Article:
Did you know that a form of slavery once existed in the magnificently beautiful province of NL ?
The island’s economy was built on the backs of poor fishermen, who rowed small white boats onto the cold waters of the North Atlantic. The men did not know how to swim, and had no life jackets. Many never returned home from a day’s fishing. Commercial fishing is one of the world’s most dangerous occupations.
The fishermen did not receive cash for their fish. Instead, they brought their fish to a few powerful wealthy merchants , who gave them basic food stuffs and supplies to repair their nets. Without cash, ‘getting ahead’ was impossible for fishermen.
200 steps from our house stands Walter’s ‘ fishing room’. He started fishing at age 12. The fish he caught were stored in the little wooden building. Then, his wife and children were responsible for what was called ‘making the fish’, that is, splitting the cod fish, salting them, and allowing them to dry on the adjoining platform called a fish flake. The wealthy merchants then shipped the salt cod to markets in the Caribbean, and Europe, at huge profits.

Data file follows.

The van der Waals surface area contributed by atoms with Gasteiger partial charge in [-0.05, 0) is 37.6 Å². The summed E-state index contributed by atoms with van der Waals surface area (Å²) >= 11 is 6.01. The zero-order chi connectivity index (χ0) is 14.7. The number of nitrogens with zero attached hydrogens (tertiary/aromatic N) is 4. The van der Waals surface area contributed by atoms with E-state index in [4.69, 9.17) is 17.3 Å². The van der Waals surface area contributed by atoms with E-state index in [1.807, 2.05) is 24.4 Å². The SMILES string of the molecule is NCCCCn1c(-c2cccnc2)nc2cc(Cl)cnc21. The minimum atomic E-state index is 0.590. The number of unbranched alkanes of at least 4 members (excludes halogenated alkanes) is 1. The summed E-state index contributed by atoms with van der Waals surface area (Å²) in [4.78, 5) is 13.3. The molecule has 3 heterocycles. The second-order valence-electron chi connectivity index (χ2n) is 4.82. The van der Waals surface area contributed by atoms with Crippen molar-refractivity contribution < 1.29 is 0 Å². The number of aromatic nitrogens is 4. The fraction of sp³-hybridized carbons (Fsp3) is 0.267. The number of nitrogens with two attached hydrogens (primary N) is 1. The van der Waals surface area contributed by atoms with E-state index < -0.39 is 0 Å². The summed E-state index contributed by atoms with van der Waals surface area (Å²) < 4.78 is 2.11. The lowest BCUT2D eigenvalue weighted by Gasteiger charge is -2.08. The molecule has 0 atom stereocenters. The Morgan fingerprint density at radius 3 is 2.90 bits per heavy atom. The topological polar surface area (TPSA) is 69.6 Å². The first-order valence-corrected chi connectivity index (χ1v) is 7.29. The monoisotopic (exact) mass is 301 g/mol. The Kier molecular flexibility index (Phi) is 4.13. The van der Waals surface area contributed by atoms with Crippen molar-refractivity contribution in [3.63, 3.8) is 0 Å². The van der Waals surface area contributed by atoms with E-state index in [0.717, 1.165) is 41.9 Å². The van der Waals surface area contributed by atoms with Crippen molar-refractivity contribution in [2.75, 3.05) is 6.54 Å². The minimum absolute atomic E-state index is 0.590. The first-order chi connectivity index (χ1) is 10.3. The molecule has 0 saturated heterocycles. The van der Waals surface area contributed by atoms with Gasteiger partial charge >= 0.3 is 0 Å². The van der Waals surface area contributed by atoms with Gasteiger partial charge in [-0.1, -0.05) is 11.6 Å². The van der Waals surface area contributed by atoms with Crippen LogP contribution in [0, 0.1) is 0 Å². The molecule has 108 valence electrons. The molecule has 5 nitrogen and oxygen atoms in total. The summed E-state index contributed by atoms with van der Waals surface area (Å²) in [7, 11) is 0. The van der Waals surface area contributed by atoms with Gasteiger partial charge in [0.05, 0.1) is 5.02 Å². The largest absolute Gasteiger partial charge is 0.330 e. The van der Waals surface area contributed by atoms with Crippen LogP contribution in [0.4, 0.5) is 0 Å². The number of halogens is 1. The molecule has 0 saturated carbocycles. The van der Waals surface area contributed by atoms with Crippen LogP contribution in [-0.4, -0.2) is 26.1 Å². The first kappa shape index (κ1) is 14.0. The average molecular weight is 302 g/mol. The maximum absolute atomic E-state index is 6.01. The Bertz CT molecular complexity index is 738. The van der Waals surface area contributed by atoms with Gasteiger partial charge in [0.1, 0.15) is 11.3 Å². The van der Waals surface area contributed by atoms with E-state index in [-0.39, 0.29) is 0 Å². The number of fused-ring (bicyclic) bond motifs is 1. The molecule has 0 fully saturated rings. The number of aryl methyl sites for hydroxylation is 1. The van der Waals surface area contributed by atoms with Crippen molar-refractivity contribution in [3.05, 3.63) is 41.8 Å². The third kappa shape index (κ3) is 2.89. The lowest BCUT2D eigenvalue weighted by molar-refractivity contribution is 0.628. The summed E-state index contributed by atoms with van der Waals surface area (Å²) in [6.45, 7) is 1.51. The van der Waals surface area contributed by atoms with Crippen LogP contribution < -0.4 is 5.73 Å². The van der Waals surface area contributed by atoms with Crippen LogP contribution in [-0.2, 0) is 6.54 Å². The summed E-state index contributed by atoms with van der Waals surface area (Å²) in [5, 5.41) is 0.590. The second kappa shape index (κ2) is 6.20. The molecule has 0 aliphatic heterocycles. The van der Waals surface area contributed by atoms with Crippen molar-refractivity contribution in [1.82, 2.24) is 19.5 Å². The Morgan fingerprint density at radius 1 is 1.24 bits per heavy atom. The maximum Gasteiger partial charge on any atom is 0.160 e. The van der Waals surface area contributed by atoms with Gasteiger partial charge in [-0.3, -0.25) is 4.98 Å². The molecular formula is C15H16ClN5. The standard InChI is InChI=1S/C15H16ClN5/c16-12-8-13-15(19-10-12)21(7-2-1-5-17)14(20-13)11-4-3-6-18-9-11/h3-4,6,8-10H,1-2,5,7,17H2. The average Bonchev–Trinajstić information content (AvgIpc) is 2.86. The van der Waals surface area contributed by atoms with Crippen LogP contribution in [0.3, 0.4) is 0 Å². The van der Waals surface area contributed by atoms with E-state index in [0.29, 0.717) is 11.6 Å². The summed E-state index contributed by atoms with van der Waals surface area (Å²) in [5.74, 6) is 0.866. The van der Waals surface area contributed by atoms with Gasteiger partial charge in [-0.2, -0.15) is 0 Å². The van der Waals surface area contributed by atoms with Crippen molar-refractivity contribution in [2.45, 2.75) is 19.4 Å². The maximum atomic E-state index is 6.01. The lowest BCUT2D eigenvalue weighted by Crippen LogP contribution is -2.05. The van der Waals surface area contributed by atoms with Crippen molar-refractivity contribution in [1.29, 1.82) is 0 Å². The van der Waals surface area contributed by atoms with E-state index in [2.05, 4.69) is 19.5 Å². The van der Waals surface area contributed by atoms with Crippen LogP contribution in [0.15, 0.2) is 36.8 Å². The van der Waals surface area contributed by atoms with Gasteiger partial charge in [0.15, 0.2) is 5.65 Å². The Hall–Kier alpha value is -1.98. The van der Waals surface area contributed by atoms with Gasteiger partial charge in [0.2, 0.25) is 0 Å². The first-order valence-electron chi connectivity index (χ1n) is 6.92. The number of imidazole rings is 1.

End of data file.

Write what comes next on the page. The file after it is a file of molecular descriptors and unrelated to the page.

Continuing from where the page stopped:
Walter’s fishing flake is crumbling now, as you can see. My husband and I have been lobbying the government to restore the fishing room and fish flake, so that future generations can see what fishing was like in rural NL. It is unlikely to happen, however. It is probable that the government would rather allow such a symbol of exploitation to crumble and disappear. Perhaps it embarasses them.
I walk past Walter’s fishing room almost every day.
As I do, I pray for all exploited workers, and I also pray for those who choose to exploit others.